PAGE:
Guest Post: Statrtups are a Balancing Act

Guest Post: Statrtups are a Balancing Act

On the Author: If you’re from the South Hills of Pittsburgh you’re no doubt familiar with Rollier Hardware on Washington Road (if you’ve been in Pittsburgh a while you were familiar with it on McFarland Road too); but did you know the family run business has a multi-million dollar e-commerce site called  The bright guys behind it are my long time friends Brett and Derek Satterfield.  I asked Brett if he wouldn’t mind sharing some of his wisdom through this blog and he graciously agreed, so look for a post, like the one below, authored by him from time to time.

If you ask a venture capitalist what is more important to a startup, the idea or the execution, almost every venture capitalist will tell you it’s the execution.


As someone going through the startup process myself, along with multiple friends or acquaintances that are starting their own companies and or have seen their idea fizzle, one of the constants I have seen in successful ventures is how the entrepreneur handles the evolution of their company.  The entrepreneur cannot accomplish everything; however, delegating to many tasks too early on can also be a recipe for disaster.

Startups succeed when the entrepreneur can develop a solid competitive advantage, but just an idea won’t create a competitive advantage.  When my brother and I launched, we thought we would sell a slightly different product mix than we ended up selling, sell mostly on our own website and advertise mostly with shopping comparison websites.  Turns out some of our best products are items we would not have thought would even be in our catalogue.  While our own website is building a strong base for long-term competitiveness, we are seeing explosive growth this year to the tune of a projected $6+ million on as a third party merchant.  Finally, we have found that shopping comparison websites are not cost competitive, but Google Adwords is very cost efficient.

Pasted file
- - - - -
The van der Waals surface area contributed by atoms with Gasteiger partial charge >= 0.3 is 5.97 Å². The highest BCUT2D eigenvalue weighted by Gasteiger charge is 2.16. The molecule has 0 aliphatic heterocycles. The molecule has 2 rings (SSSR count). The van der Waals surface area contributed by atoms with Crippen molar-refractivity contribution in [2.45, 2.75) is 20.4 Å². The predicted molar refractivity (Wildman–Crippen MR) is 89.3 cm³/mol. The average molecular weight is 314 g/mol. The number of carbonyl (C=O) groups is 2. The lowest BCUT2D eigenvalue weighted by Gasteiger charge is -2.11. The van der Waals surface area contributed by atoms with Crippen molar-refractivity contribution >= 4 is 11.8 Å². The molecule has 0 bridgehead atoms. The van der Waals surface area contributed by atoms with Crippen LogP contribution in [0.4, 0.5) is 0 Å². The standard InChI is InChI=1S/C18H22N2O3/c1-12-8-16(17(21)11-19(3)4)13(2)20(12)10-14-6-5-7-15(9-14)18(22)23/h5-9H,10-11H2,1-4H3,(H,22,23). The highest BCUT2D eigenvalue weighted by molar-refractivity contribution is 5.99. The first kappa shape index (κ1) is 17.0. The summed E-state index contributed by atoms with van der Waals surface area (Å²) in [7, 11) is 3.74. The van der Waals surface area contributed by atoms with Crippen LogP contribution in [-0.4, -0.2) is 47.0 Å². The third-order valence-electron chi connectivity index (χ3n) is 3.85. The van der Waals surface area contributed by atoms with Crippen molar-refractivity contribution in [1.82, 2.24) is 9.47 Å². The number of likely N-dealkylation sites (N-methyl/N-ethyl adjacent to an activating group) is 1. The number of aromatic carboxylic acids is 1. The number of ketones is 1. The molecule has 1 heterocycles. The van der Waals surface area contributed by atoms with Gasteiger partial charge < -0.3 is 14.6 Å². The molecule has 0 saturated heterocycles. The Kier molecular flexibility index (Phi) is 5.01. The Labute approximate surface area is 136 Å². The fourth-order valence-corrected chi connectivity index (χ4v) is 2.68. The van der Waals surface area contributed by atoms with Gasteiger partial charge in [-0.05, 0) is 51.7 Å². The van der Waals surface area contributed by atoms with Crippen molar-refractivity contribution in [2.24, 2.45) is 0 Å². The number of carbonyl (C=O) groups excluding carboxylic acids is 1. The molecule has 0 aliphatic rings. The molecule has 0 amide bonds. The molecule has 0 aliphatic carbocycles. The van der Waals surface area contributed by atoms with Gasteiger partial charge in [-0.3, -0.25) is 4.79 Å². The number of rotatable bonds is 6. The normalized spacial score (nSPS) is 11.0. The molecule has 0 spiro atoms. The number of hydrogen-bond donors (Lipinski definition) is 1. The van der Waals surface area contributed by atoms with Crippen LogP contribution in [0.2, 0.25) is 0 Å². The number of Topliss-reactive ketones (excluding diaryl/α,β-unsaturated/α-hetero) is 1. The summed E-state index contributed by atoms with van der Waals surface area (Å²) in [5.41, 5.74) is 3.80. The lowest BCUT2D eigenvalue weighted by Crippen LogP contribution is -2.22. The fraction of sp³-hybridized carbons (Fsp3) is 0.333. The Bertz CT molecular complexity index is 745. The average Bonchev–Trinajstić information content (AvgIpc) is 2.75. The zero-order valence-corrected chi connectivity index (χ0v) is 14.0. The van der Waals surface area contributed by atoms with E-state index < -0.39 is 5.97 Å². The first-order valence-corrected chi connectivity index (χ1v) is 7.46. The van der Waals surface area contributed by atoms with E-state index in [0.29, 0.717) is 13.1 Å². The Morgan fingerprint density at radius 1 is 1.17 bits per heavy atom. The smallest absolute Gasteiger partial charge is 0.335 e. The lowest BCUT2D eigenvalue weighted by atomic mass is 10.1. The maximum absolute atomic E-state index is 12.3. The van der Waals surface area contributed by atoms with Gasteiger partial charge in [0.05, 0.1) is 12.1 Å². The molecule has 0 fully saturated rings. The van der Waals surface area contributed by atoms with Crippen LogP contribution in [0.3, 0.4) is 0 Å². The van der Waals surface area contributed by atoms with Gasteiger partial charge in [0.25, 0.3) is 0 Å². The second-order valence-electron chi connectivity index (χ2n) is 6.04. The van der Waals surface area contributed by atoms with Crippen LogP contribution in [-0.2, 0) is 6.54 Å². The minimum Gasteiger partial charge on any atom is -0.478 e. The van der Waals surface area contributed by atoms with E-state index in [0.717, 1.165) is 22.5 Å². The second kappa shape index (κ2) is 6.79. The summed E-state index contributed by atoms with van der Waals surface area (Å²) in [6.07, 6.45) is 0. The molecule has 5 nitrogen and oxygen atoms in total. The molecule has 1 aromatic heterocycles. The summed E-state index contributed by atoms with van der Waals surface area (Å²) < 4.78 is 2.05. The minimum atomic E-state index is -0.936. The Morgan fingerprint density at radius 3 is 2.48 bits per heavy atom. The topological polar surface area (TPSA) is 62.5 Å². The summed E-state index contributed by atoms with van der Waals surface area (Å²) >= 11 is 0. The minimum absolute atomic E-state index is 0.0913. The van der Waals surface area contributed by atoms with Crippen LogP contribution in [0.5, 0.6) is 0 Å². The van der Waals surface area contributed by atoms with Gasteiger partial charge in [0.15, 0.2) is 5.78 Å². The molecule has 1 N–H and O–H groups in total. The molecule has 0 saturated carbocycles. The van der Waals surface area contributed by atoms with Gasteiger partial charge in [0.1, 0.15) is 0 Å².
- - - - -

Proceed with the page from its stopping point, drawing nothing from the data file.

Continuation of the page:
Lesson: Innovating/growing your business won’t happen unless you are closely attached to the day-to-day operations when you start up is in its infancy stage.  It is hear that you will be able to listen to your customers, troubleshoot problems, find inefficiencies in the marketplace, et cetera that are necessary to develop and refine you strategy and competitive advantages.  Once this has been developed, it is time to hire and train capable employees.  This isn’t always as easy as it may seem.  It’s tough to give up these responsibilities for many entrepreneurs, but there comes a time when it is necessary for the evolution of the business.

On the other hand, if an entrepreneur doesn’t meddle with the day-to-day tasks enough at the start, the business is bound to lack a solid direction.  Entrepreneurship is about evolution, new ideas, etc.  Theses ideas have to be developed and refined by the founder before you start delegating.

This is probably not a revolutionary concept for many of you readers, but I have seen many small businesses fail because the entrepreneur didn’t involve themselves enough in the day-to-day operations while their competitive advantage was being developed.  On the other hand, I have seen many businesses fail to take the next step, because the entrepreneur didn’t hire and train capable employees to run their daily operations, once they got their business off the ground.